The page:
Financing / Crowdfunding : Indiegogo vs Seed&Spark by Tyler C. Peterson

It's Introduce Yourself Weekend on Stage 32! Who are you? What have you been working on? We want to know! Head over to the Introduce Yourself Lounge and network with your fellow creatives - you never know when you'll make a connection that will change your career!

Tyler C. Peterson

Indiegogo vs Seed&Spark

Hey guys! I've been doing tons of research on crowdfunding over the past few months, and it really seems like Indiegogo and Seed&Spark are the best options for indie filmmakers, in my opinion. The problem is, I'm honestly stumped on which to go with. I love aspects about both. Does anyone have any thoughts on which is better? Specifically for my position, I am crowdfunding for my senior thesis short at around $2,500. Thanks for any input you have!

Steven Harris Anzelowitz

Just my opinion but I prefer Indiegogo film. They have a flexible funding option. And there are no up front charges. And their head film strategist John Trigonis ( who I met at a crowdfunding Panel at Tribeca last year) is very supportive and really wants to see you meet your goals. He even wrote a book on the topic which I think is in print.

Evelien And Dorien Twins

We're honestly quite on the fence about crowd funding campaigns. To most people, they only seem to work if you have the right talent with enough social media reach to reach thousands of people. For most people trying to undertake a crowdfund on their own with limited resources and (to put it blunt) unknown actors, crowdfunding, from what we've seen, never lends itself to much more than family/friends chipping in a bit. Working with production companies on sourcing several films however we have to say IndieGoGo was always the preferred option.

John T. Trigonis

Chiming in here –– successful crowdfunding is not so much contingent on having the right talent and a strong social media following (though the latter is beneficial for today's filmmakers) as it is running a campaign that is just as interesting as the film we're making. And that takes work –– and there are very few filmmakers who want to put in that work. It's easy to play the "limited resources" card, but as long as we have time and creativity, we can raise enough funds to push a film project forward with little to no trouble whatsoever. But you are right, it starts with friends and family, and having worked with $5,000 short student filmmakers to $5M+ blockbuster campaigns, that's a common denominator. The hard part is getting beyond that, but that's where the story of the film, your story as filmmaker, the incentives (perks/rewards), and yes, that social media following and genuinely building an audience for your film comes into play. Glad Indiegogo's the preferred option.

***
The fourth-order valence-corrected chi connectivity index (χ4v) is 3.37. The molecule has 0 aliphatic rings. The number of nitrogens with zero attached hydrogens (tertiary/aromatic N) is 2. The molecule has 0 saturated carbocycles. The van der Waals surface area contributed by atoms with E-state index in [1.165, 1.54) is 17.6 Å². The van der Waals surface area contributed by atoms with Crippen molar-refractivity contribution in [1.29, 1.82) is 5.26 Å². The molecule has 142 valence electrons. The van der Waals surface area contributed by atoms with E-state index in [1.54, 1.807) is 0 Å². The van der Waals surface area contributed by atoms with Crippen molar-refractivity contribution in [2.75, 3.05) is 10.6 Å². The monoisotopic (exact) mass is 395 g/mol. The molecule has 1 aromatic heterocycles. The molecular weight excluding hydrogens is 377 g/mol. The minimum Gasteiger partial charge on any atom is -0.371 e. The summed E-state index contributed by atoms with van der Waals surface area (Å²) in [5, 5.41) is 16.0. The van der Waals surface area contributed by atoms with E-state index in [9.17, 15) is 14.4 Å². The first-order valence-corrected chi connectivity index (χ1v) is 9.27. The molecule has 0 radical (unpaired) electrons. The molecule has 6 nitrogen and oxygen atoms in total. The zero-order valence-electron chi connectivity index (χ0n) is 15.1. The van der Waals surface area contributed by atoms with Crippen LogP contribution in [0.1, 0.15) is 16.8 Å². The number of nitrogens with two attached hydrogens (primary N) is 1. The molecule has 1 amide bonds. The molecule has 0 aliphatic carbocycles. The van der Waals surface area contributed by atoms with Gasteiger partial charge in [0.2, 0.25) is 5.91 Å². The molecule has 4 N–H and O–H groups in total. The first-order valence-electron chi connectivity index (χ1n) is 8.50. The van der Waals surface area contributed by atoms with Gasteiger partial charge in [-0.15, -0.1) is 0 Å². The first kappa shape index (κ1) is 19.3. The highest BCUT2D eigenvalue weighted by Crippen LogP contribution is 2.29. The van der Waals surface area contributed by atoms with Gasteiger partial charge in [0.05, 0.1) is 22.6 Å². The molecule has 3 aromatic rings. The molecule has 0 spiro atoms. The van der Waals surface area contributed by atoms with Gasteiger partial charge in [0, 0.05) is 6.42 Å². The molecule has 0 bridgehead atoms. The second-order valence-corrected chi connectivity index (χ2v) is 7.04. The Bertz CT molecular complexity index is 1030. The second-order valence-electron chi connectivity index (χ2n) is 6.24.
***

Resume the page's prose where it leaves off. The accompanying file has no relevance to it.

Michele Seidman

I have used both kickstarter and indiegogo for film projects, and met success every time. One thing that made me switch to indiegogo, was the fact I could use their 'in demand' option. If you hit your target goal on time, you can still accept donations, after your campaign official ends. One project got another 20%, after deadline!! Granted, I had a feeling we were asking for just little enough, to hit the goal easy, and go over. It paid off.

Bill Albert

Just go ahead and use one, doesn't matter which, and if it fails use the other one next. There's really no rules that say you can only use one and then stick with it. I've used kickstarter several times but for the latest tried Indiegogo. Just go for it.

Other topics in Financing / Crowdfunding:

register for stage 32 Register / Log In